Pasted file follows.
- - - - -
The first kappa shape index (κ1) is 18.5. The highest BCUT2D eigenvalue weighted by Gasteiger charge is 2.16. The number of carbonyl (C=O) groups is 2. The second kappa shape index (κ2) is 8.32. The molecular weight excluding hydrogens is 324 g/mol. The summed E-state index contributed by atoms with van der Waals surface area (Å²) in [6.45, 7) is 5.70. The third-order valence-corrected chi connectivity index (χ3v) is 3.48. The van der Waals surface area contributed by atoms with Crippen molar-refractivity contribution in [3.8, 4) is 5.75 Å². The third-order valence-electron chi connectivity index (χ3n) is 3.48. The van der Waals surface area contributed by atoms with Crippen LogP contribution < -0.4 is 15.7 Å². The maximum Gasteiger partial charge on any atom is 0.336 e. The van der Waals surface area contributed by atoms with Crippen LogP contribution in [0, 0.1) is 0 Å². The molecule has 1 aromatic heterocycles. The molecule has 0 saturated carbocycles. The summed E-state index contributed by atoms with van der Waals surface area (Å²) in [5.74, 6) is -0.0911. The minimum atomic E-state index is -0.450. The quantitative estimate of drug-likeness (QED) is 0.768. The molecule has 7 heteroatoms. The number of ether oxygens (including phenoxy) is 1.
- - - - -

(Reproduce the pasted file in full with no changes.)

The first kappa shape index (κ1) is 18.5. The highest BCUT2D eigenvalue weighted by Gasteiger charge is 2.16. The number of carbonyl (C=O) groups is 2. The second kappa shape index (κ2) is 8.32. The molecular weight excluding hydrogens is 324 g/mol. The summed E-state index contributed by atoms with van der Waals surface area (Å²) in [6.45, 7) is 5.70. The third-order valence-corrected chi connectivity index (χ3v) is 3.48. The van der Waals surface area contributed by atoms with Crippen molar-refractivity contribution in [3.8, 4) is 5.75 Å². The third-order valence-electron chi connectivity index (χ3n) is 3.48. The van der Waals surface area contributed by atoms with Crippen LogP contribution < -0.4 is 15.7 Å². The maximum Gasteiger partial charge on any atom is 0.336 e. The van der Waals surface area contributed by atoms with Crippen LogP contribution in [0, 0.1) is 0 Å². The molecule has 1 aromatic heterocycles. The molecule has 0 saturated carbocycles. The summed E-state index contributed by atoms with van der Waals surface area (Å²) in [5.74, 6) is -0.0911. The minimum atomic E-state index is -0.450. The quantitative estimate of drug-likeness (QED) is 0.768. The molecule has 7 heteroatoms. The number of ether oxygens (including phenoxy) is 1.